If you’ve ever studied the Old Testament, you may have come away thinking something along these lines: Why is God so angry in the Old Testament? I like the New Testament better. God is so much nicer after Jesus shows up on the scene.
If you’ve had similar thoughts, you’re not alone. I’ve had them too. But when we pull God and His actions out of context, as we’re often prone to do, it’s easy to misunderstand His character. If we divide Him into three Persons without remembering He is ONE, we may begin to assign certain temperaments to the Persons of the Trinity (i.e. the Father is the angry one; Jesus is the nice one, and the Spirit is the weird and/or mysterious one). The good news for us (as we will come to see in the pages ahead) is that this is theologically impossible. Much to our relief, ”Old Testament God” isn’t unlikable as we’ve believed Him to be. For all of us who have ever felt that way, Scripture is here to set us straight and invite us into something much more beautiful and winsome. Whew!
The heart of God
Contrary to popular thought, God doesn’t undergo a personality transplant at the end of the Old Testament. When we follow the storyline of Scripture, we see a God who created mankind out of an overflow of love, who clothed Adam and Eve before they even repented, who rescued the Israelites out of slavery and then led them as they established a functioning society, joyfully choosing to set up camp in their midst and repeatedly forgiving them, blessing them, and reminding them He was sending a Messiah to rescue
them. This is the heart of God evident in the scope of the Old Testament’s metanarrative. All along He dropped hints of what was coming, and then He delivered on His promise!
Of course, if we drop down in the middle of the Old Testament in a time when He’s punishing the Israelites, He seems harsh. We won’t understand why His laws were helpful and necessary. We’ll fail to notice He’s already told them repeatedly not to do that specific sinful thing, told them what type of punishment to expect if/when they do it, and then continued to provide for them and protect them despite their rebellion. With our limited information, we’ll view Him as strict or angry, and we won’t draw near to Him. We’ll prefer to stay in the New Testament where we can read about Jesus, who paid for all the sins we know we’ve committed. This is a common problem we encounter when we don’t read the story of Scripture chronologically (in the order it happened, not the order it is laid out). Reading the Bible at all is great, but reading chronologically can help us get to know God in the order He chose to reveal Himself through progressive revelation.
There is a necessary process of the gospel: we must be confronted with God’s laws and requirements, see that we fall short and can’t obey His laws, and realize our need for rescue. Jesus came to be that Rescuer—He not only paid our sin debt, but He also granted us His righteousness! This is how progressive revelation works in our relationship with God, and it’s the reason we still desperately need the truths of the Old Testament to see Him rightly!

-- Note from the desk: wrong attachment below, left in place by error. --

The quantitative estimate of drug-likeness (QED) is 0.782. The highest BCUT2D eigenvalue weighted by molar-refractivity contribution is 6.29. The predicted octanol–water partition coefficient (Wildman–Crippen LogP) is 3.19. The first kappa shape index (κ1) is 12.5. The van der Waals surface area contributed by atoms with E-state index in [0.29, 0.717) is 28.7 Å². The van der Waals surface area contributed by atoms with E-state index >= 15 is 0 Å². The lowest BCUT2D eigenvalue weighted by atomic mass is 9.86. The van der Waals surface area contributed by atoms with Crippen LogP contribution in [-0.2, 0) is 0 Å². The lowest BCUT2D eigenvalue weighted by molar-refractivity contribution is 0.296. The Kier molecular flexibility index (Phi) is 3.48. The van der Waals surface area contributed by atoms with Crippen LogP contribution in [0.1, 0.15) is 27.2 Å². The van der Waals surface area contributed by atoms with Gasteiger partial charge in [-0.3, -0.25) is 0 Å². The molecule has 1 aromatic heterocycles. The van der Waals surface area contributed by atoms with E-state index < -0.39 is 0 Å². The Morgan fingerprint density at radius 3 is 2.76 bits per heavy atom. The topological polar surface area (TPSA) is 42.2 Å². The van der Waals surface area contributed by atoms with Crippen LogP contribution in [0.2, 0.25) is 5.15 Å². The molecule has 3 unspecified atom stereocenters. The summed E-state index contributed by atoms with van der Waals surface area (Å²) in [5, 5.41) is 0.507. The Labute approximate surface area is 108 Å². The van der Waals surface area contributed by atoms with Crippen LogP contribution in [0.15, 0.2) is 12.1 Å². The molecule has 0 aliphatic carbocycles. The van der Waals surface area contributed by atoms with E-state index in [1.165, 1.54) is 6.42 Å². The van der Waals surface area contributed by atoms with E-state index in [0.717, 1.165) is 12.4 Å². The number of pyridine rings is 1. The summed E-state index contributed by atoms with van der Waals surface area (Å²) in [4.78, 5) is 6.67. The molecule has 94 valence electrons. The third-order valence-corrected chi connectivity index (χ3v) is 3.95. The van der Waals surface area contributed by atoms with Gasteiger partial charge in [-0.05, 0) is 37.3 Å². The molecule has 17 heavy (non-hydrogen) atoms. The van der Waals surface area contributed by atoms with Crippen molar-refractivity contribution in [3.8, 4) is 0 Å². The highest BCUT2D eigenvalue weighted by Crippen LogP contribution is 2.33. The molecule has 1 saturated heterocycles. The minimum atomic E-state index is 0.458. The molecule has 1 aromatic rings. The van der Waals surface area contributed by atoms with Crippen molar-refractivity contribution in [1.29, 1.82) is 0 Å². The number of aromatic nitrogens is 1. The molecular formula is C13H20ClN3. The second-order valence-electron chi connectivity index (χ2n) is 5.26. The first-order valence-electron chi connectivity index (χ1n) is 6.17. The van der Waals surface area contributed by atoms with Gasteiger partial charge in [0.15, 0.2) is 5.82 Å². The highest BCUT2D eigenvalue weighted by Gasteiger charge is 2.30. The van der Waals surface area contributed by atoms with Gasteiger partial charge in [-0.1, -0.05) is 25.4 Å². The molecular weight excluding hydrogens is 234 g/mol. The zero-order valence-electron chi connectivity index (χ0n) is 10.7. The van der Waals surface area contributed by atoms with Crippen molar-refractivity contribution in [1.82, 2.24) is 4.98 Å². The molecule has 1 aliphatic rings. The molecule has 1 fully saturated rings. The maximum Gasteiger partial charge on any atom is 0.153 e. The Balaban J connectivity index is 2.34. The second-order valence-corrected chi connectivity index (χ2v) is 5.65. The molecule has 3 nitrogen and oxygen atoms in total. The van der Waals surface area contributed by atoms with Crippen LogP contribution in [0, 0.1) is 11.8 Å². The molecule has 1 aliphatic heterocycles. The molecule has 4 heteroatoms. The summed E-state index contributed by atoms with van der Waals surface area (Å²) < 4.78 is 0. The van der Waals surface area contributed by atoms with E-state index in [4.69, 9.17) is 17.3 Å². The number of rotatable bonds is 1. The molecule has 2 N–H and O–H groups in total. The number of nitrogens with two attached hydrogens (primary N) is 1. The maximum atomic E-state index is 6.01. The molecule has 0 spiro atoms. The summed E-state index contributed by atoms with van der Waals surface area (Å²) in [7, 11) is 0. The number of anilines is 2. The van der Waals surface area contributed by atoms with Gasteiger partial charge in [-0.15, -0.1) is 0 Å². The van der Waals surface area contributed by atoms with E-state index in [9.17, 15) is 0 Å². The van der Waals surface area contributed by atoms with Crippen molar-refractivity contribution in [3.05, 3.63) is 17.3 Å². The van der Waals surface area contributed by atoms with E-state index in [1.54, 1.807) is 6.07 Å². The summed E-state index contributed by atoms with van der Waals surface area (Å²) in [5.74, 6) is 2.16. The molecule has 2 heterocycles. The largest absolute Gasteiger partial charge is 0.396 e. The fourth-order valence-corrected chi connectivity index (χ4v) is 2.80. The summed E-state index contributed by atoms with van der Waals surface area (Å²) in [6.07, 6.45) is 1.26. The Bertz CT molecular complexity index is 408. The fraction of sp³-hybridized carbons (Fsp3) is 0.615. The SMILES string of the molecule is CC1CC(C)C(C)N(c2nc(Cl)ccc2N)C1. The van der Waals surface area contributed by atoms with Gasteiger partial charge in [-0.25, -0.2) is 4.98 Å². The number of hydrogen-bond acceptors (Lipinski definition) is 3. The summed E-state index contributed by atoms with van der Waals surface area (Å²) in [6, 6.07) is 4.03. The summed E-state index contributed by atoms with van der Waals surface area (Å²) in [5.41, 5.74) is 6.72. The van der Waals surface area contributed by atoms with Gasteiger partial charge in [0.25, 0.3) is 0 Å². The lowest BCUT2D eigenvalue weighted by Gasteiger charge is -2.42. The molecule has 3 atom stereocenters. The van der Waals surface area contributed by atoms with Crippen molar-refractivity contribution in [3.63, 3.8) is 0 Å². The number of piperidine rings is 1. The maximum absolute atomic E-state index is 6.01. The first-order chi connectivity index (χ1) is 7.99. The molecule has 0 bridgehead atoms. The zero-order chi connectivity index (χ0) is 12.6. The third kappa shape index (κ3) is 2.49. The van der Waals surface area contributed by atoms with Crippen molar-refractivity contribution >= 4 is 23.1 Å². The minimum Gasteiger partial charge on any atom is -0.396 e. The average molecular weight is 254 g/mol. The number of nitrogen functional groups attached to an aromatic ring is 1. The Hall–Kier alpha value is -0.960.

The same is true of our understanding of the Trinity. Without the Old Testament, it might be easy to divide God into three separate Gods, or even to think God shape-shifts from one ”form” into the other. But when we read Scripture as a whole, we see His oneness throughout, which helps us maintain this doctrinal balance: Each Person of the Trinity indwells the other two. We can’t emphasize one Person of God over the others. It’s vital to view them holistically, or we’ll be led into heresy. But the Trinity doesn’t mean God is divided into three parts like pieces of a pie. Each Person of the Trinity fully possesses/is the complete divine essence. The word we use to describe this is consubstantial—regarded as the same in substance or essence.
Since they are all equally and fully divine within the Trinity unto themselves, no one Person plays an eternally dominant role. They each point to the others. The Father glorifies and points to the Son. The Son glorifies and points to the Father and the Spirit, and the Spirit glorifies and points to the Son and the Father. Understanding this truth is VITAL. It shows us so much about God’s character. He is always pointing externally—even with Himself. This shows us the heart of God is focused on outgoing love.
The Persons of God aren’t only united in their essence, but they’re united in their purpose as well. And this divine, eternal unity is inseparable. God has always been One, and He has always been Three. He didn’t become this way to serve some kind of purpose or function; it is who He is and how He is.
This post is excerpted from Tara-Leigh Cobble’s new Bible study, He’s Where the Joy Is: Getting to Know the Captivating God of the Trinity.